8 Diverse Picks to Inspire and Engage
What our students read matters. That’s why our summer reading picks for 7th grade feature authors of different backgrounds, books that explore relevant social issues, and tackle challenges that middle schoolers face in their lives. In this time of constant change and upheaval, both in our students’ lives and in broader society, it is essential for our students to feel seen, understood, and valued.
While we would love for our students to read all the books on this list, we recommend letting students choose a few that pique their interest. Why? Because book choice is key to student agency and motivation.
Now, let’s get to the 7th grade summer reading recommendations!
A Place to Belong, by Cynthia Kadohata
In A Place to Belong, students have the opportunity to learn about a lesser known time in American and Japanese history following WW2. The book follows a young Hanako who is bewildered and hurt. America, the only home she’s ever known, has forced her family to move to Japan in a post WW2 world. The country is in shambles, making Hanako feel as though she could crack under the pressure of it all until she learns about the ancient tradition of kintsukuroi- fixing broken objects with gold lacquer, making them stronger and more beautiful than ever. Students will learn to understand and empathize with realities of war, and the power of overcoming adversity in this heart felt book.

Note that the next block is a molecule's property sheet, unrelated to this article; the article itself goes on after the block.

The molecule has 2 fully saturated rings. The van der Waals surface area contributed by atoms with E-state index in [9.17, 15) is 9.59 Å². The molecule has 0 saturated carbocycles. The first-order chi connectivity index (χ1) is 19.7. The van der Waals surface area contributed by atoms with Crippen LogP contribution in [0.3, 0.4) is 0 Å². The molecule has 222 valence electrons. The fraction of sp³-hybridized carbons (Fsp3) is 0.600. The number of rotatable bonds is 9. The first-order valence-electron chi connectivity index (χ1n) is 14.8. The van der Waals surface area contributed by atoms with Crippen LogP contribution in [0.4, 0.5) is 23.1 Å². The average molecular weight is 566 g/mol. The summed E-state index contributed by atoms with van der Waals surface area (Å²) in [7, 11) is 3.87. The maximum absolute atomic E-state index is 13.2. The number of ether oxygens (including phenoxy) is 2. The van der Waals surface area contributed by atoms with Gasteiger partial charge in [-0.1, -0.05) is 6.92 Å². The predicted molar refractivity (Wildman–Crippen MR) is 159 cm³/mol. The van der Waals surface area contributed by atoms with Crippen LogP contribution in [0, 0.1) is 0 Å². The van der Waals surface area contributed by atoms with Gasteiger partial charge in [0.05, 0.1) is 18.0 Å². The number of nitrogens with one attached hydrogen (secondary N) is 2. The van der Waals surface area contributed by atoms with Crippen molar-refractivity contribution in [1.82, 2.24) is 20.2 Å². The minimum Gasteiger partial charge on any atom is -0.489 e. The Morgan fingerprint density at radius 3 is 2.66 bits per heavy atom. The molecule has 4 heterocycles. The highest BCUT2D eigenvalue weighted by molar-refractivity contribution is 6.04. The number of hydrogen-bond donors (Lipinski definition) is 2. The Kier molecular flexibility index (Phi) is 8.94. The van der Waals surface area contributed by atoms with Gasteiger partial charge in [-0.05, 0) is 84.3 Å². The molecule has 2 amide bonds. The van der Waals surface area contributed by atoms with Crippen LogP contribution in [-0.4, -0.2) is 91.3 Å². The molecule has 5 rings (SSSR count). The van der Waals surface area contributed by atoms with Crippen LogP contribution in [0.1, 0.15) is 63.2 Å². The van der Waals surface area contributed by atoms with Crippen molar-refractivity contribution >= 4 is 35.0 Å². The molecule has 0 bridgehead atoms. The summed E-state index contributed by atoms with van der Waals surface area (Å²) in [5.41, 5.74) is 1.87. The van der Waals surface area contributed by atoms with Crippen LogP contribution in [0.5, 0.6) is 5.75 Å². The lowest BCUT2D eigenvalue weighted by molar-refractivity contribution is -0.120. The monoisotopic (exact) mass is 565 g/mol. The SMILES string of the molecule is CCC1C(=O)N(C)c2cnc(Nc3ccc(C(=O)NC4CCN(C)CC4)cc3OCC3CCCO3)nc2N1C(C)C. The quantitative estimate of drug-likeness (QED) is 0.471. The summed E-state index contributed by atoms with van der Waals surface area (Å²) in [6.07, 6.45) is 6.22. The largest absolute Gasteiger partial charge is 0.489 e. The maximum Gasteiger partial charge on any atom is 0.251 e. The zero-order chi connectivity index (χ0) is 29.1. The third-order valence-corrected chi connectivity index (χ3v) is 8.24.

Counting by the 7s, Holly Goldberg Sloan
Sometimes you just have to swim against the tide. This story expertly weaves the struggles of neurodivergence, mental health, adoption, and loss in an engaging, digestible format for 7th graders. Twelve-year-old genius, Willow Chance is obsessed with nature and diagnosing medical conditions and finds it comforting to count by 7s. Her life was mostly quiet and happy alongside her adoptive parents until it was suddenly turned upside down with the death of her parents. Your class will learn from and celebrate with Willow as she learns to endearingly push through her grief to find a diverse surrogate family in the wake of her heartache.
Baseball in April and Other Stories, by Gary Soto
In this collection of eleven short stories, author Gary Soto draws on his own experiences as a Mexican-American growing up in California to share captivating anecdotes about life as an adolescent. These stories take readers through a whole gamut of emotions – some are funny, some sad, some dramatic – but they all have a lesson to share around themes such as growing up, dealing with challenges, and friendships. This book is excellent for students who are struggling to read longer novels!
Goodbye Stranger, by Rebecca Stead
7th grade can be a confusing time for kids – navigating friendships, having “first crushes,” discovering self-expression. Goodbye Stranger explores these themes and more through strong characters and authentic storytelling that will draw in readers. This book is also well-poised to kick off conversations with students about using social media and texting responsibly and the consequences that their actions have, not just for them but others around them as well.
George, by Alex Gino
The New York Times Book Review describes George as “timely, touching…[and] the most right-now book imaginable.” Following the journey of Melissa, a transgender girl whom the rest of the world sees as George, this book is an insightful read for anyone who has ever felt different. It is an excellent starting point to explore issues such as gender, acceptance, and the trans community and the struggles they face. A must-read!